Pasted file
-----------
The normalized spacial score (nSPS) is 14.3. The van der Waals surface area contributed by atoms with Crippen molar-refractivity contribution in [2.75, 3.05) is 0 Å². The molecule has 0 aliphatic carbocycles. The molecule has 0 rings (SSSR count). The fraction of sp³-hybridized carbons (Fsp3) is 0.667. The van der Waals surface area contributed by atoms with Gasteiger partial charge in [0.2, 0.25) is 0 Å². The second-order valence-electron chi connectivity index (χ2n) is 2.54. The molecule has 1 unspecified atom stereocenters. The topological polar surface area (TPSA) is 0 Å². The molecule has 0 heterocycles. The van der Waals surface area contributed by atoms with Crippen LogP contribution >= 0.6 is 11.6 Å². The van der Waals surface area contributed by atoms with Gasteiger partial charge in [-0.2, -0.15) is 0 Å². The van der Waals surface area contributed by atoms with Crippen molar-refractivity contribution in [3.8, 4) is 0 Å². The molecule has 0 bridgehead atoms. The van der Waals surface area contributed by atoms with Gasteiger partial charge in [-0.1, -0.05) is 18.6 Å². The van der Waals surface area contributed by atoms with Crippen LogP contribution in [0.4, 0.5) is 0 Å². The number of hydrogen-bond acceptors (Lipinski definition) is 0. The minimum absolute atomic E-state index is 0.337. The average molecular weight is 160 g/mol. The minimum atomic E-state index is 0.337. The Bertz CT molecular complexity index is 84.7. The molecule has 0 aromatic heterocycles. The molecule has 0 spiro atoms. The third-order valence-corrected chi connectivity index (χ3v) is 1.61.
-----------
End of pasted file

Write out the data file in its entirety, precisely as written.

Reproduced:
The normalized spacial score (nSPS) is 14.3. The van der Waals surface area contributed by atoms with Crippen molar-refractivity contribution in [2.75, 3.05) is 0 Å². The molecule has 0 aliphatic carbocycles. The molecule has 0 rings (SSSR count). The fraction of sp³-hybridized carbons (Fsp3) is 0.667. The van der Waals surface area contributed by atoms with Gasteiger partial charge in [0.2, 0.25) is 0 Å². The second-order valence-electron chi connectivity index (χ2n) is 2.54. The molecule has 1 unspecified atom stereocenters. The topological polar surface area (TPSA) is 0 Å². The molecule has 0 heterocycles. The van der Waals surface area contributed by atoms with Crippen LogP contribution >= 0.6 is 11.6 Å². The van der Waals surface area contributed by atoms with Gasteiger partial charge in [-0.2, -0.15) is 0 Å². The van der Waals surface area contributed by atoms with Crippen molar-refractivity contribution in [3.8, 4) is 0 Å². The molecule has 0 bridgehead atoms. The van der Waals surface area contributed by atoms with Gasteiger partial charge in [-0.1, -0.05) is 18.6 Å². The van der Waals surface area contributed by atoms with Crippen LogP contribution in [0.4, 0.5) is 0 Å². The number of hydrogen-bond acceptors (Lipinski definition) is 0. The minimum absolute atomic E-state index is 0.337. The average molecular weight is 160 g/mol. The minimum atomic E-state index is 0.337. The Bertz CT molecular complexity index is 84.7. The molecule has 0 aromatic heterocycles. The molecule has 0 spiro atoms. The third-order valence-corrected chi connectivity index (χ3v) is 1.61.